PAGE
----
Opening Wednesday April 12 at Disclaimer Gallery, 6 pm to 10 pm. On view through May 8.
Ah, anxiety and sex, two things that go together like peanut butter and jelly, or perhaps crying and bathrooms. Artist Charlotte Greene, the latest to set up shop at the inclusive Disclaimer Gallery inside the Silent Barn, sees this all too well. Focusing on the many strange ways digital encounters can translate to IRL ones, Greene has formed an array of digital collages made from predictive iPhone text, tweets, stream-of-consciousness writing, and more.
Riffing off of a computer’s ability to zoom, distort, crop, and alter images, many aspects of these collages have been modified accordingly, often to the extent that they are hardly legible anymore. This manipulation mirrors the strange spirit of online communication, in that it can be so easily seen as something larger, smaller, or entirely different than it ever intended to be. Talk about #relatablecontent!
Containment, Connection & Contemplation
Reception Wednesday April 12 at 121 Varick Street Studios, 6 pm to 8 pm. On view through April 14.
These three solo exhibitions are curated by Venice-based artistic director and curator Maurizio Pellegrin, who has had a hand in an impressive 150 solo and 400 group exhibitions around the world. That’s a lot of art. These works in particular are all tied together because they collectively explore humanity’s relationship to both nature and technology, which are two classic similar-but-different forces in the world.
While the works on view are mostly sculptural, each artist takes a unique approach to composition and materials. Rather than exploring the tech vs. nature theme in ways that might be heavy-handed or passé, the ideas predominantly come forth in how each piece is created. Kathryn Cameron builds her sculptures using items reminiscent of tree bark or leaves, Nadia Martinez makes pieces out of computer parts, and Taka Maruno creates soft and colorful print installations that simultaneously recall imagery like bacteria, street art, and flowers.
Opening Thursday April 13 at Castor Gallery Downtown, 6 pm to 8 pm. On view through May 14.
Painting is generally placed into the 2D art category, but there are certainly ways this can be subverted. Opening Thursday at Castor Gallery, Tantamount is a group show all about the many ways you can place oil paint on a canvas. The four artists who make up the exhibition all seem to be drawn to impasto, or the tactic of layering paint to create texture.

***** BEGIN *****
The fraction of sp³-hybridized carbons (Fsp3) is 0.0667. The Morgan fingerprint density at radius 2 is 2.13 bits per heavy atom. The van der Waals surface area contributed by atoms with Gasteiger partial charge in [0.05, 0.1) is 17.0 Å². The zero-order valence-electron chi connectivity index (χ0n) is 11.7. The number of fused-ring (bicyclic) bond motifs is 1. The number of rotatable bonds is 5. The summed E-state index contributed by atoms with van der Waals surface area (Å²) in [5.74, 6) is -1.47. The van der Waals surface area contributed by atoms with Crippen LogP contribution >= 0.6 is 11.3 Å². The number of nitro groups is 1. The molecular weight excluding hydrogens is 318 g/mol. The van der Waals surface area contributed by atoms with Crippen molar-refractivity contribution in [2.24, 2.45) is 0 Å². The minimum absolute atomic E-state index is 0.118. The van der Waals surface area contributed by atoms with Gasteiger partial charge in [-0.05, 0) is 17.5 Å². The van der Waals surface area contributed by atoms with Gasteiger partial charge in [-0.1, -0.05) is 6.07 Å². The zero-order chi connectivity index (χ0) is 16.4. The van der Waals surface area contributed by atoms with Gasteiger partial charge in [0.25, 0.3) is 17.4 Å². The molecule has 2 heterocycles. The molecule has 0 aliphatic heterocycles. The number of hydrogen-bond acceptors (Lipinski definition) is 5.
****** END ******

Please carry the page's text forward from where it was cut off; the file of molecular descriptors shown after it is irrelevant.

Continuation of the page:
That doesn’t just mean you’ll be staring at a bunch of the same bumpy canvases, however, as each artist approaches the style in a different way. Canadian artist Kim Dorland digitally creates images that are then enlivened with thick squeezes of pigment, Jeanette Hayes uses acrylic paint and gold leaf to create an ornate look, Vanessa Prager constructs surreal, grotesque “gravity-defying” portraits out of endless splotches, and Lucas Price turns layers of paint into uncanny photorealistic works. While it surely might seem tempting to reach out and touch these textured marvels, I am sure that normal gallery etiquette still applies.
Knockdown Center Spring Exhibitions
Opening Saturday April 15 at Knockdown Center, 6 pm to 9 pm. Each exhibition on view for a different span of time.
It’s only fitting that the massive Maspeth (say that five times fast) Knockdown Center is opening a grand total of 4 exhibitions at once this Saturday, seeing as they certainly have the space for it. Whether you’re looking for “architectural minimalism,” robotics manipulating objects to create a constant theater performance, or vast art stretching over walls to the point where you have to change how you move through space, there will be surely something to catch your eye. Rounding out the bunch is Liliya Lifenova’s performance installation Flight Over Wasteland, happening earlier in the day at 3 pm.
Seeing as this place isn’t the easiest to get to (I once took the wrong B38 and ended up a 30-minute walk away in the summer heat), as per usual they will be offering free shuttle service every 15 minutes from the Jefferson L.